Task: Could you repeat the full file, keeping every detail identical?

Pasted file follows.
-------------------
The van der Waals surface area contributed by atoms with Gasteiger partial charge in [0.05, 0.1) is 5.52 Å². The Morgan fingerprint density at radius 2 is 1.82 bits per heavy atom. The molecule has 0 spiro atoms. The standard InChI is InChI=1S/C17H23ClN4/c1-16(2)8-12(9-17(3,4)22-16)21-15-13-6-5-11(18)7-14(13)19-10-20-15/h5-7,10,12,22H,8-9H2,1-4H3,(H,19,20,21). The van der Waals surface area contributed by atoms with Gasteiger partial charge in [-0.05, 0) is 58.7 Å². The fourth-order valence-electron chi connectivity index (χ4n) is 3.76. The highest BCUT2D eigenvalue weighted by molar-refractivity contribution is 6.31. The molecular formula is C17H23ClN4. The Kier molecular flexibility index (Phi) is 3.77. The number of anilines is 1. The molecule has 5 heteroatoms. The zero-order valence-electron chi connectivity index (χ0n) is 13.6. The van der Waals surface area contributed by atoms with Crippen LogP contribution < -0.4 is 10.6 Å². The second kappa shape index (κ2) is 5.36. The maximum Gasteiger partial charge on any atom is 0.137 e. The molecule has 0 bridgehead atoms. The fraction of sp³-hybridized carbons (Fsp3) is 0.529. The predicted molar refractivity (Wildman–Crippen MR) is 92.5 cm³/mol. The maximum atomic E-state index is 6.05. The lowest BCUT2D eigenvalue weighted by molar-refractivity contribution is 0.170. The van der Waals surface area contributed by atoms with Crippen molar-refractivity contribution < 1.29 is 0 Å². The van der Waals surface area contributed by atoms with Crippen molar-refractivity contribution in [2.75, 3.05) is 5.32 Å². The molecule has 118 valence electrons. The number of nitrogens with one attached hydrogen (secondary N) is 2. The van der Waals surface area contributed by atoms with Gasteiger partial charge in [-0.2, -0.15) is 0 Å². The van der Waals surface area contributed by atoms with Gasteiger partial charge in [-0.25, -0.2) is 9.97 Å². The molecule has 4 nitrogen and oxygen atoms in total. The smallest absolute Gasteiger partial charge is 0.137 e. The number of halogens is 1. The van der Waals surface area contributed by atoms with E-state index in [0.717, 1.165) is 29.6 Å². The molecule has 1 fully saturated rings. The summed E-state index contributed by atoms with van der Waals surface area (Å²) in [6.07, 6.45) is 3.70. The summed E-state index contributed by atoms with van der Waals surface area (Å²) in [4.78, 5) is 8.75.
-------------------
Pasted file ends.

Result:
The van der Waals surface area contributed by atoms with Gasteiger partial charge in [0.05, 0.1) is 5.52 Å². The Morgan fingerprint density at radius 2 is 1.82 bits per heavy atom. The molecule has 0 spiro atoms. The standard InChI is InChI=1S/C17H23ClN4/c1-16(2)8-12(9-17(3,4)22-16)21-15-13-6-5-11(18)7-14(13)19-10-20-15/h5-7,10,12,22H,8-9H2,1-4H3,(H,19,20,21). The van der Waals surface area contributed by atoms with Gasteiger partial charge in [-0.05, 0) is 58.7 Å². The fourth-order valence-electron chi connectivity index (χ4n) is 3.76. The highest BCUT2D eigenvalue weighted by molar-refractivity contribution is 6.31. The molecular formula is C17H23ClN4. The Kier molecular flexibility index (Phi) is 3.77. The number of anilines is 1. The molecule has 5 heteroatoms. The zero-order valence-electron chi connectivity index (χ0n) is 13.6. The van der Waals surface area contributed by atoms with Crippen LogP contribution < -0.4 is 10.6 Å². The second kappa shape index (κ2) is 5.36. The maximum Gasteiger partial charge on any atom is 0.137 e. The molecule has 0 bridgehead atoms. The fraction of sp³-hybridized carbons (Fsp3) is 0.529. The predicted molar refractivity (Wildman–Crippen MR) is 92.5 cm³/mol. The maximum atomic E-state index is 6.05. The lowest BCUT2D eigenvalue weighted by molar-refractivity contribution is 0.170. The van der Waals surface area contributed by atoms with Crippen molar-refractivity contribution < 1.29 is 0 Å². The van der Waals surface area contributed by atoms with Crippen molar-refractivity contribution in [2.75, 3.05) is 5.32 Å². The molecule has 118 valence electrons. The number of nitrogens with one attached hydrogen (secondary N) is 2. The van der Waals surface area contributed by atoms with Gasteiger partial charge in [-0.2, -0.15) is 0 Å². The van der Waals surface area contributed by atoms with Gasteiger partial charge in [-0.25, -0.2) is 9.97 Å². The molecule has 4 nitrogen and oxygen atoms in total. The smallest absolute Gasteiger partial charge is 0.137 e. The number of halogens is 1. The van der Waals surface area contributed by atoms with E-state index in [0.717, 1.165) is 29.6 Å². The molecule has 1 fully saturated rings. The summed E-state index contributed by atoms with van der Waals surface area (Å²) in [6.07, 6.45) is 3.70. The summed E-state index contributed by atoms with van der Waals surface area (Å²) in [4.78, 5) is 8.75.